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    Author(s): R. B. Foltz; N. S. CopelandW. J. Elliot
    Date: 2009
    Source: Journal of Environmental Management. 90: 2542-2550.
    Publication Series: Scientific Journal (JRNL)
    Station: Rocky Mountain Research Station
    PDF: Download Publication  (464.84 KB)


    This study measured runoff and sediment concentration from the tire track and from the non-tire track to determine infiltration, interrill erodibility, and vegetative cover impacts of reopening an abandoned forest road. Runoff was lowest on the non-track portion of the abandoned road and highest on the reopened road. Sediment concentrations were significantly higher on the reopened road. Increased sediment concentrations were attributed to decreased vegetative cover, rather than traffic-induced changes in the physical soil properties of the reopened road. Thirty years of no traffic and vegetation regrowth was not sufficient to allow recovery of infiltration to values similar to an undisturbed forest. The study also found a significant dynamic behavior in interrill erodibility with respect to antecedent rainfall. Forest road erosion models that fail to account for this change will overestimate sediment yields.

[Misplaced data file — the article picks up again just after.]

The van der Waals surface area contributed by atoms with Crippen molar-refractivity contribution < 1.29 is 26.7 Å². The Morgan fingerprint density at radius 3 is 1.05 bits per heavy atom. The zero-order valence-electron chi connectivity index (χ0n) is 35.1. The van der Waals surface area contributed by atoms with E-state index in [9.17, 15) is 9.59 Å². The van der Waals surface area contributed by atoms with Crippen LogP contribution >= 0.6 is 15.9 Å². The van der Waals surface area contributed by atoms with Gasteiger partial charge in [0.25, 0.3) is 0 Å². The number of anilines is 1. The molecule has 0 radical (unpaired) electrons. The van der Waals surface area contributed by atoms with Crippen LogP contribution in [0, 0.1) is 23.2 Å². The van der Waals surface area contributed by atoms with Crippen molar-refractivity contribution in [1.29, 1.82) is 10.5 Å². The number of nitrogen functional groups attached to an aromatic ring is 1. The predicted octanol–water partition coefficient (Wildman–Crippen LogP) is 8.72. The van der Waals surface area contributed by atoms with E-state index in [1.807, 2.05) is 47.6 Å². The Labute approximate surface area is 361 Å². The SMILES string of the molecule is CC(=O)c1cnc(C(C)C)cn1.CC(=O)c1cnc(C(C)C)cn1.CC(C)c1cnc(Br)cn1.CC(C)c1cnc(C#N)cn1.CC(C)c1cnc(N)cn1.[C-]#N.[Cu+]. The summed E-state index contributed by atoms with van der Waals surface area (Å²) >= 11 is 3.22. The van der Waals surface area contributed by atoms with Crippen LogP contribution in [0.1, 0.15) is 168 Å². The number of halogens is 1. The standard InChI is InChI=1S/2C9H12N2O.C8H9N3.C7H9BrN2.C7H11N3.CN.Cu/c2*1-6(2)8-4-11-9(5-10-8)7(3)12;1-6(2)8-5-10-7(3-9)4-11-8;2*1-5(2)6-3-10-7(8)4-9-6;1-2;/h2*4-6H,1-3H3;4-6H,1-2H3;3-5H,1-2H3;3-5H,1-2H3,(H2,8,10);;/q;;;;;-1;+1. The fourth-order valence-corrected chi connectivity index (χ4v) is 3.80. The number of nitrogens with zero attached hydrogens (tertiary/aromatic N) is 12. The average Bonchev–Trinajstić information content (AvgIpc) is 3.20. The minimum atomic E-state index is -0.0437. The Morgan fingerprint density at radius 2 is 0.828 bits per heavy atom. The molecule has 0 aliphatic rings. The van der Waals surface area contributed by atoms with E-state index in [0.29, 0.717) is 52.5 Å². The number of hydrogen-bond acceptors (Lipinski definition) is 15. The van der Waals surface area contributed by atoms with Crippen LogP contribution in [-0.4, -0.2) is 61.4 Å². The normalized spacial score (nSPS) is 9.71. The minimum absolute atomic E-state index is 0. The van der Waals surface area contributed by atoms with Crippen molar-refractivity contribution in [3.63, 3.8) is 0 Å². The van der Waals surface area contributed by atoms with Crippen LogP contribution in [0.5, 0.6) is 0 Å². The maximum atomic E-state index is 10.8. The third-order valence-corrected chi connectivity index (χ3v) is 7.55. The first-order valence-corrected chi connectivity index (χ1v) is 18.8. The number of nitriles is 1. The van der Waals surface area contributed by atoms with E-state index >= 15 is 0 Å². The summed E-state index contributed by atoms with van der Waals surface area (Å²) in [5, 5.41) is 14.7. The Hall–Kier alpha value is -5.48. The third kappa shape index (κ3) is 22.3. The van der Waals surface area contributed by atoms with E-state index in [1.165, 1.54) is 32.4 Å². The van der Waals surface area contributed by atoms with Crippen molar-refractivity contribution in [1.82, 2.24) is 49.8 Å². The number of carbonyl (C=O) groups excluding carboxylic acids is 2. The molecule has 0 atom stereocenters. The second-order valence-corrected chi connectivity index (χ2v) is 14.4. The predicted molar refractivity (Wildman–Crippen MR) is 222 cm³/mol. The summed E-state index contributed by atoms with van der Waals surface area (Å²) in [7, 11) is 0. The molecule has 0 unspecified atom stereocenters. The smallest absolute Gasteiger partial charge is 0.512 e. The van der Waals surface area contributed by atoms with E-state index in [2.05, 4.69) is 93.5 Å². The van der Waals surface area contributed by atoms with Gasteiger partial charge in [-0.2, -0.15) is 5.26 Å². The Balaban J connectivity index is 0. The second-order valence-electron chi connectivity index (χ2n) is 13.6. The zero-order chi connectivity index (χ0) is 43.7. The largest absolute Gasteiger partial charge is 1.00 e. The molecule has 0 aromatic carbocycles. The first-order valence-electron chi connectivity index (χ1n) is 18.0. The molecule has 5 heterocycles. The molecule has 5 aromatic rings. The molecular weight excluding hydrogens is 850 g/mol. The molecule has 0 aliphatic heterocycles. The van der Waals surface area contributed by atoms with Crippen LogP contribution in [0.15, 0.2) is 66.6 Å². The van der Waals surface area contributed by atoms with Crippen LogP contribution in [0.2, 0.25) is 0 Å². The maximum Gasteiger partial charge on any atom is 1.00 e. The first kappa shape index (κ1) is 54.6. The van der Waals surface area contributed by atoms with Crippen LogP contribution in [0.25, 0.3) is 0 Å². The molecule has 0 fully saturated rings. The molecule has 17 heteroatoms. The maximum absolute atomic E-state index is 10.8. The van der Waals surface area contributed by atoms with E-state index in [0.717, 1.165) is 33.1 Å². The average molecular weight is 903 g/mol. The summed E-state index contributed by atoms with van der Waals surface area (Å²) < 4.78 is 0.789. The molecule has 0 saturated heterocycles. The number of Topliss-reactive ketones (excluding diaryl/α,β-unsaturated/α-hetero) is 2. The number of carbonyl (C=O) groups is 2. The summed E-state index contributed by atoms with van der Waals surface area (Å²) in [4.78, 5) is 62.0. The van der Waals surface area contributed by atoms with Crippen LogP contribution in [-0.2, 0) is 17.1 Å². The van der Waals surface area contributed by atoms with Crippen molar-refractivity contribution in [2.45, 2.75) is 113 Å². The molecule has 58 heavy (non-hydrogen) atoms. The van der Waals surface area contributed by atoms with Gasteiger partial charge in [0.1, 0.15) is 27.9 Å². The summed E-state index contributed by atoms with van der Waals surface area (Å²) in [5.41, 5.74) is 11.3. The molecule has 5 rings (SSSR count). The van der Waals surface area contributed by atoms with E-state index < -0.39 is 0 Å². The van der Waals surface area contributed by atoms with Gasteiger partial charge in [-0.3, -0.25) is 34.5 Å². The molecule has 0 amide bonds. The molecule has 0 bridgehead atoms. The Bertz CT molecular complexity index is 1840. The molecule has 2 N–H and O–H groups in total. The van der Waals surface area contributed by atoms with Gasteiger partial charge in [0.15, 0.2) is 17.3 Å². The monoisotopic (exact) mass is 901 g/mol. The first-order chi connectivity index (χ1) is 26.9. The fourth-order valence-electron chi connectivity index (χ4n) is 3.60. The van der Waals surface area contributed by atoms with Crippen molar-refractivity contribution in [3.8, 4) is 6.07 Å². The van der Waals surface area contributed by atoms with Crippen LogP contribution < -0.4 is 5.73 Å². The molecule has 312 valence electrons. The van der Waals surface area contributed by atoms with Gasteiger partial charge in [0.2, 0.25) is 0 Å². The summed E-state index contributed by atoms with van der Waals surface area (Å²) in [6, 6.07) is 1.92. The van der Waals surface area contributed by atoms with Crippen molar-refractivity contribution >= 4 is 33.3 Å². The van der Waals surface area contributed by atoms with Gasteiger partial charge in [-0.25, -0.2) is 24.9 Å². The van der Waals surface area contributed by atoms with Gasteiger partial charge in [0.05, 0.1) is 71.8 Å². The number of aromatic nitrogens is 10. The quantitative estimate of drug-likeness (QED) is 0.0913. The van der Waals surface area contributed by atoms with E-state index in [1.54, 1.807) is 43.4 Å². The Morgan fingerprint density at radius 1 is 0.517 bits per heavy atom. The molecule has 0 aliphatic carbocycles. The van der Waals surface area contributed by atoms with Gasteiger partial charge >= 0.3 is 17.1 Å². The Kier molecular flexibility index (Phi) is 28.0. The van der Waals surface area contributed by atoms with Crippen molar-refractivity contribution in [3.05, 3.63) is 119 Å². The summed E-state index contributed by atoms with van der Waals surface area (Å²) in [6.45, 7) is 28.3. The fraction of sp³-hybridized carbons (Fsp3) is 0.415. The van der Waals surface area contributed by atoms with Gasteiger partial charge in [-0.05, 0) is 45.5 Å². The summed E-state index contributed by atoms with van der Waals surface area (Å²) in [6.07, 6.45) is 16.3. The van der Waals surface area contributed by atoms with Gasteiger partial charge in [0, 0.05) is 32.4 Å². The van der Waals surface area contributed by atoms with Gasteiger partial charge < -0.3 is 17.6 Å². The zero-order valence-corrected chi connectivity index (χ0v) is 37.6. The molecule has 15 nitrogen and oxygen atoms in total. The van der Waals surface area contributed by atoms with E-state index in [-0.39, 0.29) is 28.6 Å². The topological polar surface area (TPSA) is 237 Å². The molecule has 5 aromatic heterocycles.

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    Foltz, R. B.; Copeland, N. S.; Elliot, W. J. 2009. Reopening abandoned forest roads in northern Idaho, USA: Quantification of runoff, sediment concentration, infiltration, and interrill erosion parameters. Journal of Environmental Management. 90: 2542-2550.


    saturated hydraulic conductivity, brushed-in road, abandoned road, erosion, interrill erodibility

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